Construct Validity of the Comprehensive Assessment of Psychopathic Personality - Self-Report Form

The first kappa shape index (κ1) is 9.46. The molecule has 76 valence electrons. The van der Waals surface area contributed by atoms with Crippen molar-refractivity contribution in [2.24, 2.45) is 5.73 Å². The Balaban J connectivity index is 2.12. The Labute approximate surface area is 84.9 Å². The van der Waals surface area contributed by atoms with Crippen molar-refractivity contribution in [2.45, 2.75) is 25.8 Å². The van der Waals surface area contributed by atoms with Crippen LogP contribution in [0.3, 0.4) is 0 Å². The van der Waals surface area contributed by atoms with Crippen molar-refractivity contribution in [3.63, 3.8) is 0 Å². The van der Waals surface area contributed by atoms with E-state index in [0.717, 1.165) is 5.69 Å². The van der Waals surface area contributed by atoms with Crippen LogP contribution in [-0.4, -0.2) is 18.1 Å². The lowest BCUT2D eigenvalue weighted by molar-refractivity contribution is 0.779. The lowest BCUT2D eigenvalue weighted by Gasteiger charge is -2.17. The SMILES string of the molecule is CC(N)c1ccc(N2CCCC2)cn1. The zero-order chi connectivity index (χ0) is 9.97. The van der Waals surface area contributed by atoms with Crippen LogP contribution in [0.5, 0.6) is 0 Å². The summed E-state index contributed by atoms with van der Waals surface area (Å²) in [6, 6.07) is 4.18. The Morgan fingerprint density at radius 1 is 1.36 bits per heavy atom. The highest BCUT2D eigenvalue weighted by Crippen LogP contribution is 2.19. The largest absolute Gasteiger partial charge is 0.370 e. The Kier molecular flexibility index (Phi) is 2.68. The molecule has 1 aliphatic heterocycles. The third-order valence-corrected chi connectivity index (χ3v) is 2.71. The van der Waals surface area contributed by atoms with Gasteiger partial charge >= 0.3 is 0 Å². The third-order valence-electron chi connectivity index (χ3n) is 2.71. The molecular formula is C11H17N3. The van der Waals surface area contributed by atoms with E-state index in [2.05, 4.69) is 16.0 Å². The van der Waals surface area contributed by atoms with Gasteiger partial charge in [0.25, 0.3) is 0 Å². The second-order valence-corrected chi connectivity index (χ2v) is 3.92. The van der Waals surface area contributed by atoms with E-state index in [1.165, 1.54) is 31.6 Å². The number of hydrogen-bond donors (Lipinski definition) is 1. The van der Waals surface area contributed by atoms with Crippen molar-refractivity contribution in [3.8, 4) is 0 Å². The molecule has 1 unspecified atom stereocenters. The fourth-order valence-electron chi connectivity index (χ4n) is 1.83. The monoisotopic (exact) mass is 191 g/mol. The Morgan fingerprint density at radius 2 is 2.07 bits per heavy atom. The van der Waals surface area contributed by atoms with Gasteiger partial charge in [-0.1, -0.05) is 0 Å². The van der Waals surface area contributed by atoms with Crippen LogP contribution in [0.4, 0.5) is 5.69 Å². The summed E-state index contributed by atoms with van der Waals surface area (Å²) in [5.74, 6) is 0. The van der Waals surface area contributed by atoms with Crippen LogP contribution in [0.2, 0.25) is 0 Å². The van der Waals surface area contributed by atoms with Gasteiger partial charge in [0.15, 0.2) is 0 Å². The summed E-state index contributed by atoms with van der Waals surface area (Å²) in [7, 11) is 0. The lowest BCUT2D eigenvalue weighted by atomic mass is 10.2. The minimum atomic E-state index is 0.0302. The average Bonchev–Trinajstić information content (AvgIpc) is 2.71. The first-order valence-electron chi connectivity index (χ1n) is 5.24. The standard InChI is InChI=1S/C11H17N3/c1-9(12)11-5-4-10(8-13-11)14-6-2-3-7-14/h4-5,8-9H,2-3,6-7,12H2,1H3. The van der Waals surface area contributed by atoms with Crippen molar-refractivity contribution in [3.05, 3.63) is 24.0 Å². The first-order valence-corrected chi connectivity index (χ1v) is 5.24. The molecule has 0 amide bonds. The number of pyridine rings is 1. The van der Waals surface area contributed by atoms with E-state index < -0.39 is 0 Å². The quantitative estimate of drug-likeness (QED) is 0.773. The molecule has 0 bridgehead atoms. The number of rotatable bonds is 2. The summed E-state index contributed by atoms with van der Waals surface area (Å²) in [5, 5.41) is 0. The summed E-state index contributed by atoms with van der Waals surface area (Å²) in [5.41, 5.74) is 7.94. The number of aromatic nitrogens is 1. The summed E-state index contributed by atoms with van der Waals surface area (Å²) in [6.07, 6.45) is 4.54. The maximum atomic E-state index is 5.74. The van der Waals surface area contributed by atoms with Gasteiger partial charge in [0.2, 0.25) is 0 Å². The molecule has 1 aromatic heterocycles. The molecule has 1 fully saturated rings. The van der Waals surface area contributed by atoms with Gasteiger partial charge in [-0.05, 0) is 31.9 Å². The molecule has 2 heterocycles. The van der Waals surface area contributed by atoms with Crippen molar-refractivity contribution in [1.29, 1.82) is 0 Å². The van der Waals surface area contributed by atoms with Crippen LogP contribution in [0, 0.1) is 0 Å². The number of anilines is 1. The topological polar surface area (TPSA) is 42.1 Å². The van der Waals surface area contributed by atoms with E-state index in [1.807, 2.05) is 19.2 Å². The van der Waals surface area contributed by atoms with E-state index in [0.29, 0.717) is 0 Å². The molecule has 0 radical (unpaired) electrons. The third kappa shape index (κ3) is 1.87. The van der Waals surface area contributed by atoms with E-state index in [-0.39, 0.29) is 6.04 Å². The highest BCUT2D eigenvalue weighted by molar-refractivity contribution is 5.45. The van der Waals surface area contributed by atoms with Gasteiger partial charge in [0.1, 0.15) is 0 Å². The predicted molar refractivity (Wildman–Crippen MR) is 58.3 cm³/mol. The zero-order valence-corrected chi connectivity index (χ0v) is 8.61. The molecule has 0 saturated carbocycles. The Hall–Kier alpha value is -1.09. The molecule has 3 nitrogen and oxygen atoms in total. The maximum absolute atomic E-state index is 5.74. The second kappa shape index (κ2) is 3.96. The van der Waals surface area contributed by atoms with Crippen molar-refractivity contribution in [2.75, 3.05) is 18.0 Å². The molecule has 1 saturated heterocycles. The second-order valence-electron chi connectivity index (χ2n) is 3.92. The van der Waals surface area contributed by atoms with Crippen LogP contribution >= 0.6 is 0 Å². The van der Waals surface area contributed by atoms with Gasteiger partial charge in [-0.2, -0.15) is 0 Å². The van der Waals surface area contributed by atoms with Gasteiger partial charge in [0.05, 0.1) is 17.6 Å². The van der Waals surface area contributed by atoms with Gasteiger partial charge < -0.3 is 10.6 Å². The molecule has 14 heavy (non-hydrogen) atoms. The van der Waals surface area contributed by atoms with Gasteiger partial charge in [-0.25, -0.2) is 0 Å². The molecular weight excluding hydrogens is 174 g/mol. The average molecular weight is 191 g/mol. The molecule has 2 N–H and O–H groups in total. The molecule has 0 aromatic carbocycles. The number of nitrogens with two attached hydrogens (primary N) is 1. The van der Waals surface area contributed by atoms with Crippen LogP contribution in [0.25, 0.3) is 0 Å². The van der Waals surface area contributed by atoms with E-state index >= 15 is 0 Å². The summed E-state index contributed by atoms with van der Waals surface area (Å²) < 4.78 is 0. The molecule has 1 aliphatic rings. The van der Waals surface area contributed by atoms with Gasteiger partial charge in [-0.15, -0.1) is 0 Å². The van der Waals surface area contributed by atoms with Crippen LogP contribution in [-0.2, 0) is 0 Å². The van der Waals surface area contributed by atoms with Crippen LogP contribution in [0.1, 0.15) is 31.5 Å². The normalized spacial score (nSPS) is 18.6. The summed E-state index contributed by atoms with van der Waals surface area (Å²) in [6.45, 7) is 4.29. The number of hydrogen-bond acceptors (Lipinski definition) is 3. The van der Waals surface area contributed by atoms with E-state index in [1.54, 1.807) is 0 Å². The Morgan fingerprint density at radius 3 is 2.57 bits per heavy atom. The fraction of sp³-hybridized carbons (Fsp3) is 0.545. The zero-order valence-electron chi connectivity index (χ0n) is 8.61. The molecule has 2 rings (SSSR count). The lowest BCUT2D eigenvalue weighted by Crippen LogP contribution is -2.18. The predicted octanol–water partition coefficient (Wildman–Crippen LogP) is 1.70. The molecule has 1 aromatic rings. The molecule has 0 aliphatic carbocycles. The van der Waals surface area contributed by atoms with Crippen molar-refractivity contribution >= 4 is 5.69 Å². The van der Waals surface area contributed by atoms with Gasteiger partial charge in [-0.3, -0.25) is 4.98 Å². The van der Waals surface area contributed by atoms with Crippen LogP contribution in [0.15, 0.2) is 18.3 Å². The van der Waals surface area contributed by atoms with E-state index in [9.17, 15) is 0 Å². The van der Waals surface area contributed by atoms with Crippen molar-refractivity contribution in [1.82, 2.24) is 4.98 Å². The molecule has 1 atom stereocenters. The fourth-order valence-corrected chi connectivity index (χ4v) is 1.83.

Psychopathy refers to a constellation of personality traits with significant public health implications. Yet, there remains ongoing debate regarding the optimal measurement of psychopathic traits—what traits to include, whether traits such as antisocial behavior are a symptom or a correlate, and how to best organize our models of psychopathic traits. Seeking to address some of these issues, the Comprehensive Assessment of Psychopathic Personality (CAPP) is a concept map that was developed using a “bottom-up” approach incorporating extensive literature review and consultation with subject matter experts. The concept map consists of 33 symptoms thematically organized into six domains—Attachment, Behavior, Cognitive, Dominance, Emotion, and Self. Recently, the CAPP – Self Report form (CAPP-SR) was developed as a 99 item self-report operationalization of the CAPP concept map, with 3 items per CAPP symptom, but its psychometric properties have not been extensively or independently investigated. The current study evaluated the internal consistency, factorial structure, and construct validity of the CAPP-SR in a large, mixed sample of undergraduate students (n = 700) and Amazon Mechanical Turk workers (n = 238). No organizational structure was superior according to all metrics, but a theoretically supported three factor solution representing behavioral, affective, and interpersonal traits appeared to be the optimal solution. The CAPP-SR demonstrated significant overlap with other pre-existing psychopathy measures and the three-factor solution evinced relatively good convergent and discriminant associations with external criterion. Overall, the CAPP-SR seems to measure a similar construct to, and is best organized in a similar manner to, prior psychopathy measures and it remains unclear whether the new measure captures meaningful information neglected by other models or outperforms them in prediction of important outcomes.